Image: wwarby, Flickr
Most everyone has heard the phrase "yule log," and many have enjoyed the various versions of a log-shaped cake that grace the celebration of the winter holidays, whether Christmas or the solstice. But in the age of central heating, few people have carefully reserved the perfect log for a magnificent fire to mark these special days. This year, as we spend the first of what will hopefully be many winters in a stone house on an organic farm, the concept of a yule log has suddenly taken on a special meaning, reminding us of the importance of simplicity and nature, in the face of the complex technology characterizing modern life.It all started with the first fires of the winter: collecting the wood -- sawing, stacking, and drying it -- provides a fair percentage of the recreation in this "quiet life." The fire itself serves as entertainment.
With each new fire, the logs are carefully examined. If dinner will be cooked over the coals, the logs cannot be too large, or they will still be burning as hunger grows. These are easy to find, since we are logging the underbrush and mid-size trees to thin the canopy so that the oaks can grow.
But to get enough warmth to slowly raise the temperature in the cold stone walls requires a roaring blaze, best maintained with big logs. The finest, and dryest, of the big logs we hold back though. The best of these, our "yule log," will grace the fire when our family arrives to join us.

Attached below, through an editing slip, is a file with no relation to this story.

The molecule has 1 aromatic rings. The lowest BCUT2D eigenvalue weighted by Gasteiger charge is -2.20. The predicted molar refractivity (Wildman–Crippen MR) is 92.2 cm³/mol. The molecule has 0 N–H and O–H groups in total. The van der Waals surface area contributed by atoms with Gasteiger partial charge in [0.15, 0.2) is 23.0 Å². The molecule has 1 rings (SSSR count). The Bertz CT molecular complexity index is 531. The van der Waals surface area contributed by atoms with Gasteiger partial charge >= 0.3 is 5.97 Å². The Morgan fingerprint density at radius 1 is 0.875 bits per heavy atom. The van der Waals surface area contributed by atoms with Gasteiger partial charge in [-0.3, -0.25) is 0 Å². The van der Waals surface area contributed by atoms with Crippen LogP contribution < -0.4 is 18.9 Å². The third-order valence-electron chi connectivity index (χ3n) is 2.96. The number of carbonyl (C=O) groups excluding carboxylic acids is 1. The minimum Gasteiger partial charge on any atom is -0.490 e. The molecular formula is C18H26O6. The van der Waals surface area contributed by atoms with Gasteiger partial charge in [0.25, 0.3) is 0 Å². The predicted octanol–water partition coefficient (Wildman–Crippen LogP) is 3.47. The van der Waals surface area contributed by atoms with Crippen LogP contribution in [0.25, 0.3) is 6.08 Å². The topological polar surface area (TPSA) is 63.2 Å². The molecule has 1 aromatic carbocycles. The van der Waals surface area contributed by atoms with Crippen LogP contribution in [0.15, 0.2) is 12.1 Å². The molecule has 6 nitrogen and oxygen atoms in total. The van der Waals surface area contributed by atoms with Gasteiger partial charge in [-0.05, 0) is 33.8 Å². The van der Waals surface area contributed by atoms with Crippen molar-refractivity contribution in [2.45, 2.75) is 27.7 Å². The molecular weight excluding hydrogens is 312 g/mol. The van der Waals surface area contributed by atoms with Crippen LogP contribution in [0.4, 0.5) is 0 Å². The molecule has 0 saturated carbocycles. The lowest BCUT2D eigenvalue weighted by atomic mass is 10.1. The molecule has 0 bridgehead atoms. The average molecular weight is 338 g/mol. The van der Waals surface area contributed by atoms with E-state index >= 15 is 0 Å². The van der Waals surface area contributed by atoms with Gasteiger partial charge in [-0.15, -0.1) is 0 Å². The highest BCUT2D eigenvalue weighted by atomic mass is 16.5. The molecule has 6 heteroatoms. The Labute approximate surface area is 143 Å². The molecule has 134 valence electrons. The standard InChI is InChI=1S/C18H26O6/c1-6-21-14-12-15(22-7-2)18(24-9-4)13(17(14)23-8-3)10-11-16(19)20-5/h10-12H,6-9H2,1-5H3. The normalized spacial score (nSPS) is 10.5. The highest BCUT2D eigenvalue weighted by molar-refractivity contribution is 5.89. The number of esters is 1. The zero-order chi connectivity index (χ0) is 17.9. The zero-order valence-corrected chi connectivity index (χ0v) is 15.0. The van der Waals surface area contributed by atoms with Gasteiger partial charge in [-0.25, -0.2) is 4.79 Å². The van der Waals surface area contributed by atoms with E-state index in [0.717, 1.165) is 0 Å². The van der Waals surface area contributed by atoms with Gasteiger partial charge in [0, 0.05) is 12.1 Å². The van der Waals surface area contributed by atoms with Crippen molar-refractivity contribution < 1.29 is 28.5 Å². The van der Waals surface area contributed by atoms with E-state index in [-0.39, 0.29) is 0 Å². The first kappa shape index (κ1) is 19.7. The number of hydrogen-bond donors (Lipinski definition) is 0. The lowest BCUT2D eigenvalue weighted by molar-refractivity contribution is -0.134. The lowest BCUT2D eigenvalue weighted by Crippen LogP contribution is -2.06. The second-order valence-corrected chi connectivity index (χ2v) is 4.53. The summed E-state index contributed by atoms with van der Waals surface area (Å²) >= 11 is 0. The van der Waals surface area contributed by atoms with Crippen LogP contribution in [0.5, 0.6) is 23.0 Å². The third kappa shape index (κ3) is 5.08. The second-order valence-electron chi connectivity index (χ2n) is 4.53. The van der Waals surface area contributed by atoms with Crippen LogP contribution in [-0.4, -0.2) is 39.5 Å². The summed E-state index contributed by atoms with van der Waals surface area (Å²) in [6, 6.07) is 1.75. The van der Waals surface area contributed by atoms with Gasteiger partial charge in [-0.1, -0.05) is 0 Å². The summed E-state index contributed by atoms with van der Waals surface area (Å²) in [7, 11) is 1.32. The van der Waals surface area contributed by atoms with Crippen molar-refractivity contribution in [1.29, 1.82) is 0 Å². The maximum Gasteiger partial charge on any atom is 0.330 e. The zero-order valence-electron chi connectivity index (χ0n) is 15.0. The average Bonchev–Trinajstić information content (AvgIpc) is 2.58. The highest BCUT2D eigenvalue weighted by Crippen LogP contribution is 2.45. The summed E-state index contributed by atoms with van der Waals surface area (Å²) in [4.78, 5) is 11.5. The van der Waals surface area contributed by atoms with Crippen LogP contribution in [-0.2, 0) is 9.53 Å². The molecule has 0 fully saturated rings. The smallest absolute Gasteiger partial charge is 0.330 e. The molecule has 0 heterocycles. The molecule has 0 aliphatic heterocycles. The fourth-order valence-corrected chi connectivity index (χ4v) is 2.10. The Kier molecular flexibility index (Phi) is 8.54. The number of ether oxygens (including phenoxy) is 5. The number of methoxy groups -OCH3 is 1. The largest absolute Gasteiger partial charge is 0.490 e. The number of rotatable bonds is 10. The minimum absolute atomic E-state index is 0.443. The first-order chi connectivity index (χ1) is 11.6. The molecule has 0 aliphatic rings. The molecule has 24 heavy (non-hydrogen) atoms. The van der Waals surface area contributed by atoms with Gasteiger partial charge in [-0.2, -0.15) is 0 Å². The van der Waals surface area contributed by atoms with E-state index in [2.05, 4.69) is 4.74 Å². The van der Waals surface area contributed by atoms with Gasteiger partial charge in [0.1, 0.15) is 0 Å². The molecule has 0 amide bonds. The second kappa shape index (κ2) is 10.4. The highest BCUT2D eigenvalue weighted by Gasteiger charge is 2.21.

We love the hours spent poking into the flames and relaxing, dreaming of the joyous fire the yule log will create. We look forward to the house filling with people, and anticipate the warmth that will envelop us when we occupy enough rooms to justify turning on the heating instead of huddling about the fire place or a space heater.
But a funny thing happened. Family arrived. While sharing stories from our time apart warmed hearts, the central heating warmed the house. Warm enough to get by with only one sweater, and without the hat. By the time the yule log was laid on the hearth, it seemed almost superfluous.
By unanimous agreement, we turned the central heat off the very next day. Sometimes, less is more.
Wishing everyone a warm heart and simple joy in the New Year!
More to Warm the Heart:
Woman Has Used the Same Christmas Tree Every Year Since 1928
Winter Bean Soup with Thyme and Parsnips
Living Simply: An Alternative American Dream?
The Good Life In New Zealand
For your New Year's Resolution:
Readers' Green New Year's Resolution Photos
10 Easy, Green New Year's Resolutions for the Eco-Slacker